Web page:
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Tuesday, 11 December, 2001, 17:49 GMT
Tough questions over allies' next move
In the coffee shops of Cairo, the rumours are rife. "America and the West are bent on suppressing the Muslim world," say Egyptians.
"Mark my words," says a man with a face as old as time itself. "Your people will attack Iraq, but the Arabs will not allow it."
Egyptians love to gossip, but this is no idle banter. There is a very real fear, here in the Middle East, that once America has finished its business in Afghanistan, it will mount an assault on Iraq.
The Arab League and several Arab governments have given a clear warning to the West: "Attack any Arab country, and you'll lose our support for the war on terrorism. The international coalition will unravel."
For the moment, the threat of an attack on Iraq appears to have receded. The US Secretary of State, Colin Powell, has said no decision had been taken on what the next phase of the campaign might be.
But it's fair to assume that plans for possible military action in several countries are being drawn up.
Top of the list
If the right-wing hawks in Washington have their way, Iraq will top the target list. It is strongly suspected of rebuilding its weapons of mass destruction, and is also refusing to let in UN weapons inspectors.
Couple that with the West's dislike for Saddam Hussein, and some circumstantial evidence linking Iraq to al-Qaeda, and it's easy to see why Iraqis are nervous.
In the corridors of a luxury hotel in the Gulf, I recently cornered Iraqi Foreign Minister Naji Sabri. A quiet and pleasant man who plays a tough game of tennis, he flinched when I asked him if his government feared an attack.
But on the streets of Baghdad, people are worried. The official media is preparing the population for another bombardment, along with all the usual rhetoric about resistance and America's ultimate defeat.
There are stories of fuel being stockpiled for a coming crisis, and security forces are reported to have redeployed around the country.
But if Washington does decide, against the advice of its European allies, to attack Iraq, then it's expected to be more than a few pin-prick bombing raids.
The brief US-British air campaign of three years ago is widely acknowledged to have achieved nothing. So if President Bush makes up his mind that Saddam Hussein is a terror target, he's likely to order the use of massive force to unseat him.
There are several problems with this. Iraq is an Arab country and most Arabs think it has suffered enough.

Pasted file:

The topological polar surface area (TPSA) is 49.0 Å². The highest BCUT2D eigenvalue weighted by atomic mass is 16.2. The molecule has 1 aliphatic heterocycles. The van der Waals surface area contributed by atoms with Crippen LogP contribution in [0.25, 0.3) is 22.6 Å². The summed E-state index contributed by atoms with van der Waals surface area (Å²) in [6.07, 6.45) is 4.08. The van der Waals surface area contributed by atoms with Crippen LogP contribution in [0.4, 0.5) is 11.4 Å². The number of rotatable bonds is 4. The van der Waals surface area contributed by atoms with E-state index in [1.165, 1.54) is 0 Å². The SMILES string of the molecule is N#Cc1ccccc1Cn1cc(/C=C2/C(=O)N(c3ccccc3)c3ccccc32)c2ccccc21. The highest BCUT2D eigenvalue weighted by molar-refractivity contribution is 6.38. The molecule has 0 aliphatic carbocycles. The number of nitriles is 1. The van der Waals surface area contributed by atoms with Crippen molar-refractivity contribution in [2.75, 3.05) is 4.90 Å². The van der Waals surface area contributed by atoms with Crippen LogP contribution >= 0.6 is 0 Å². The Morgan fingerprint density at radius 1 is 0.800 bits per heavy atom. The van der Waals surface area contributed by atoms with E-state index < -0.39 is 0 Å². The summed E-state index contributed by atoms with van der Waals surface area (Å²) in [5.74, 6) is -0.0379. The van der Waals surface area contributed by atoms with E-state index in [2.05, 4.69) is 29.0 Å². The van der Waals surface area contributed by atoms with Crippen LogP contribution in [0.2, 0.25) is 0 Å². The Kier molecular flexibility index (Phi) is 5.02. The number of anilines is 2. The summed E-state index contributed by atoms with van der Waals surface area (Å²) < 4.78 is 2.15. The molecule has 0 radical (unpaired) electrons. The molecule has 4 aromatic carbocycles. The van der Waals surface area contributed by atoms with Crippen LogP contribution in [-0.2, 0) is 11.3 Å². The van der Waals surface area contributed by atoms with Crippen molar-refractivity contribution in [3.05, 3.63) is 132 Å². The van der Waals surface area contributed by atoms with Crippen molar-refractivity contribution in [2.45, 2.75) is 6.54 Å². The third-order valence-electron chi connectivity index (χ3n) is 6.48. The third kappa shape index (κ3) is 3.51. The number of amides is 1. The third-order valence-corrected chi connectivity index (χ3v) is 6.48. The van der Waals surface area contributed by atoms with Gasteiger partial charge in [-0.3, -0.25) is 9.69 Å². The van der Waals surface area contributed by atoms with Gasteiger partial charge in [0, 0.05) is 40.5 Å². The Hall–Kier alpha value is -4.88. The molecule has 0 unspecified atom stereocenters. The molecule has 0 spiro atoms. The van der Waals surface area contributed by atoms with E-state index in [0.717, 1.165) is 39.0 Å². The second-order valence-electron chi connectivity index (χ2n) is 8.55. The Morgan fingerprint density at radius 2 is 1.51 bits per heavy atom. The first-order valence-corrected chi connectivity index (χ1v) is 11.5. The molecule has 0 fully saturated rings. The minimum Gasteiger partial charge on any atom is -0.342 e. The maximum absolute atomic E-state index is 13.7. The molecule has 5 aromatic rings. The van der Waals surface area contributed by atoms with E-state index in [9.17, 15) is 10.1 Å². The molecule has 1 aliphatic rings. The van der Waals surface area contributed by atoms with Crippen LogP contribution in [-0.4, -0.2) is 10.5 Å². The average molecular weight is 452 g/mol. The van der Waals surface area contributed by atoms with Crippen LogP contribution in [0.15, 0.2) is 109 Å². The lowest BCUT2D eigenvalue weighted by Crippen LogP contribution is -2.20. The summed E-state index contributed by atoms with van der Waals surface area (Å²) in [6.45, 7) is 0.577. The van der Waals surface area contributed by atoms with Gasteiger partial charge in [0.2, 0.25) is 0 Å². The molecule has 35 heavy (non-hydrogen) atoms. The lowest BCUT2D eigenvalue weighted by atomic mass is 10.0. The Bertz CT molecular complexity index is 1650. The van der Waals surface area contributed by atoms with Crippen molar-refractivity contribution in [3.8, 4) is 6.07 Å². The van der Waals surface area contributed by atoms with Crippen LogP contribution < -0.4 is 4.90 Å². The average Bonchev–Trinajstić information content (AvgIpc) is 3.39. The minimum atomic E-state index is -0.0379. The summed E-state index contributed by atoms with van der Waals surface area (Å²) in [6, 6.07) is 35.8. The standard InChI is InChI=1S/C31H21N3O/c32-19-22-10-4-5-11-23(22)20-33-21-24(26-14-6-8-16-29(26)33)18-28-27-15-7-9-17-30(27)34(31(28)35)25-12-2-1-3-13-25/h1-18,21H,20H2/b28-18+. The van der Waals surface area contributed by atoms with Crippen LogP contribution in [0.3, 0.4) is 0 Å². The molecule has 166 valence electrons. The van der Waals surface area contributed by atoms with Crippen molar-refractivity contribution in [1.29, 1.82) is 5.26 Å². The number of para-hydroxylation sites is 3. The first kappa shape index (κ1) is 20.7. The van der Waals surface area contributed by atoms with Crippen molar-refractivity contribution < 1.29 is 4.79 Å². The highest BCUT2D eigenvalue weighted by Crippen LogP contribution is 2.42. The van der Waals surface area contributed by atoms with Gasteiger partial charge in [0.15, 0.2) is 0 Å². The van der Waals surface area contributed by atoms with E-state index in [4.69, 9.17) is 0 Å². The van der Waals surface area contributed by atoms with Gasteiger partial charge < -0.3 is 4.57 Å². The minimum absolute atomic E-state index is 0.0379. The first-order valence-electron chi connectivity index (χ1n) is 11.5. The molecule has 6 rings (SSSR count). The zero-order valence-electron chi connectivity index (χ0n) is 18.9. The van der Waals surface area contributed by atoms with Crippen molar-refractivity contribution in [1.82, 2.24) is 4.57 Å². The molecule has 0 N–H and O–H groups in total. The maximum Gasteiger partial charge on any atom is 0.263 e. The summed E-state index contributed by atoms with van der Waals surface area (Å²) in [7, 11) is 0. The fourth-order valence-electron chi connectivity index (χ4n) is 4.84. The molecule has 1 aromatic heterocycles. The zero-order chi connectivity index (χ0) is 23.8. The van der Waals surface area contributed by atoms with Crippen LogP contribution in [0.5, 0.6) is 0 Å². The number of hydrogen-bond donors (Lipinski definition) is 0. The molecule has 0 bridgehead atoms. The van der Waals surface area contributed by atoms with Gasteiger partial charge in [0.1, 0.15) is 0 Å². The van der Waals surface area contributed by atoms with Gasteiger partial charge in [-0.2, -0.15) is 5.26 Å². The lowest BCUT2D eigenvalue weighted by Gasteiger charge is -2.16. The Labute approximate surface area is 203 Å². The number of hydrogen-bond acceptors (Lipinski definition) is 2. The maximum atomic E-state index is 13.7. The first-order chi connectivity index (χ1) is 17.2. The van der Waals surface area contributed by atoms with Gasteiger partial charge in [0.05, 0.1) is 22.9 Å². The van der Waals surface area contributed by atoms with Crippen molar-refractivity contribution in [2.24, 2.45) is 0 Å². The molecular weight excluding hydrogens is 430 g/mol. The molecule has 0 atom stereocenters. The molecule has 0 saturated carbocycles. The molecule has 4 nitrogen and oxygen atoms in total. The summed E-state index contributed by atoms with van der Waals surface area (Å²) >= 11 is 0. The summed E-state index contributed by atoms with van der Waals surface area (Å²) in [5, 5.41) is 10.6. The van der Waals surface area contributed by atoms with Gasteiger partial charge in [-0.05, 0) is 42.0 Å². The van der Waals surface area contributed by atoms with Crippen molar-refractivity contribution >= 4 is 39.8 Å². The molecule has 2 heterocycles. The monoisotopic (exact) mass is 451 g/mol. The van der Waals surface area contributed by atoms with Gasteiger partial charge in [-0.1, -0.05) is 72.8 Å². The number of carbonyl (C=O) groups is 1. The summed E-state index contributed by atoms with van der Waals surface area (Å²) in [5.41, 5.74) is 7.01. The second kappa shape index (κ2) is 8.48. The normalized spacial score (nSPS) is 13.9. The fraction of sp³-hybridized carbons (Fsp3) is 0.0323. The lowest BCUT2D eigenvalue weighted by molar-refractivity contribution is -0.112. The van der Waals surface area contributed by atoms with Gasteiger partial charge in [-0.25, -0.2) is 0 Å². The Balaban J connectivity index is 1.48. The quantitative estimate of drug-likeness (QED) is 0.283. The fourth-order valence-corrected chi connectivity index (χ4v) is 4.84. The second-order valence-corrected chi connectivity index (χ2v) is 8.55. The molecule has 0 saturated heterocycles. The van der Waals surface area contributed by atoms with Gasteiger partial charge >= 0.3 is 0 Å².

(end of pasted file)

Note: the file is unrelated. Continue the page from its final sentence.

And they're already hostile to America because of its support for Israel. A massive US attack on Iraq could just be enough to force even moderate Arab states to renounce their ties with America.
And then there's the problem of actually winning the war. Iraq's armed forces are not the Taleban. They're vast, well-armed and mostly loyal to Saddam. There's no Northern Alliance, conveniently waiting to go in and do the job on the ground.
Even if the war was won and Saddam Hussein was killed or captured, there follows the problem of holding the country together afterwards.
Without a strong man in charge, Iraq could well split into three - the Kurds in the north, the Sunnis in the middle, and the Shias in the south. So taking all of this into account, it's not surprising that America seems to be postponing any awkward decisions on what to do about Saddam Hussein.
The wilds of Yemen
There are, however, other more attainable targets in the region. And they wouldn't necessarily mean picking a fight with the government concerned.
Yemen and Sudan have both played host at some time to supporters of Osama Bin Laden, but both countries are now bending over backwards to help Washington track down the remnants of his terror network.
In Sudan, where Osama Bin Laden made his base during the early 1990s, US investigators have been working with the Sudanese for the last year. America's cruise missile attack on the outskirts of Khartoum three years ago seems to have been forgiven.
But Washington just quietly sent its detectives into the country and then built up a rapport with the authorities. "We're here to trace any links with Bin Laden," said my FBI man, squinting in the mountain sunlight from behind his reflecting sunglasses.
Since then, the FBI's had its work cut out in Yemen. It's a wild, often lawless place where there are three times as many guns as people.
Just this week, the army has been besieging a remote village where tribesmen were keeping a kidnapped German businessman.
There's no doubt that Bin Laden still has violent Islamist followers in Yemen. In fact he's the prime suspect behind last year's suicide bomb attack that blew a hole in a US warship in Aden, killing 17 sailors.
Yemen is exactly the sort of place where highly-trained Western troops could soon be working in concert with local forces to tackle terror.
Of course, there can always be an element of piqued national pride in such operations. But in the global effort to extinguish terror, the choices have been made starkly simple.
Washington expects countries like Sudan, Yemen and Somalia to work with them or else, as the Americans say, to face the consequences.
20 Oct 01 | From Our Own Correspondent
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29 Nov 01 | Middle East
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Iraq seeks to deflect US pressure
23 Sep 01 | Africa
Bin Laden's Sudan links remain
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